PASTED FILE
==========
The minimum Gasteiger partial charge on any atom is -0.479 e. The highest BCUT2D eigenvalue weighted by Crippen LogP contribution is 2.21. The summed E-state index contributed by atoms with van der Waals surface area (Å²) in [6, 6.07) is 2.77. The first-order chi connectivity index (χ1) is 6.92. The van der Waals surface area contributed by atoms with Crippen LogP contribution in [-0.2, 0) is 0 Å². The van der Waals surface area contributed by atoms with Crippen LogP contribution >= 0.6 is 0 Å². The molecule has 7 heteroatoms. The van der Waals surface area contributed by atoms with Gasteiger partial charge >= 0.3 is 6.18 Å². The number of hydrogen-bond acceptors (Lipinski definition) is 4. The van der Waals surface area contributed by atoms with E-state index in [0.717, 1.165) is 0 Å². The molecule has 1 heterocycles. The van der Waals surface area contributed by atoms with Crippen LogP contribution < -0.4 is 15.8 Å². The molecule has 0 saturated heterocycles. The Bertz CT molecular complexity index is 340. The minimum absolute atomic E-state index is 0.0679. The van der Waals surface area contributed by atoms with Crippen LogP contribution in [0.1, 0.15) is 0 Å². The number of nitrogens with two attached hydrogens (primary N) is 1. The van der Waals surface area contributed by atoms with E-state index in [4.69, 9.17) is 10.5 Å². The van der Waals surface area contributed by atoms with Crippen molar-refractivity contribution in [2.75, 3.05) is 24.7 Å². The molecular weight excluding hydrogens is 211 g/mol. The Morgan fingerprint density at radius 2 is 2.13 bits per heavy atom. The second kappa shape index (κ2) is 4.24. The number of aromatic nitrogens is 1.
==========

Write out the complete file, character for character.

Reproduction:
The minimum Gasteiger partial charge on any atom is -0.479 e. The highest BCUT2D eigenvalue weighted by Crippen LogP contribution is 2.21. The summed E-state index contributed by atoms with van der Waals surface area (Å²) in [6, 6.07) is 2.77. The first-order chi connectivity index (χ1) is 6.92. The van der Waals surface area contributed by atoms with Crippen LogP contribution in [-0.2, 0) is 0 Å². The van der Waals surface area contributed by atoms with Crippen LogP contribution >= 0.6 is 0 Å². The molecule has 7 heteroatoms. The van der Waals surface area contributed by atoms with Gasteiger partial charge >= 0.3 is 6.18 Å². The number of hydrogen-bond acceptors (Lipinski definition) is 4. The van der Waals surface area contributed by atoms with E-state index in [0.717, 1.165) is 0 Å². The molecule has 1 heterocycles. The van der Waals surface area contributed by atoms with Crippen LogP contribution < -0.4 is 15.8 Å². The molecule has 0 saturated heterocycles. The Bertz CT molecular complexity index is 340. The minimum absolute atomic E-state index is 0.0679. The van der Waals surface area contributed by atoms with Crippen LogP contribution in [0.1, 0.15) is 0 Å². The number of nitrogens with two attached hydrogens (primary N) is 1. The van der Waals surface area contributed by atoms with E-state index in [4.69, 9.17) is 10.5 Å². The van der Waals surface area contributed by atoms with Crippen molar-refractivity contribution in [2.75, 3.05) is 24.7 Å². The molecular weight excluding hydrogens is 211 g/mol. The Morgan fingerprint density at radius 2 is 2.13 bits per heavy atom. The second kappa shape index (κ2) is 4.24. The number of aromatic nitrogens is 1.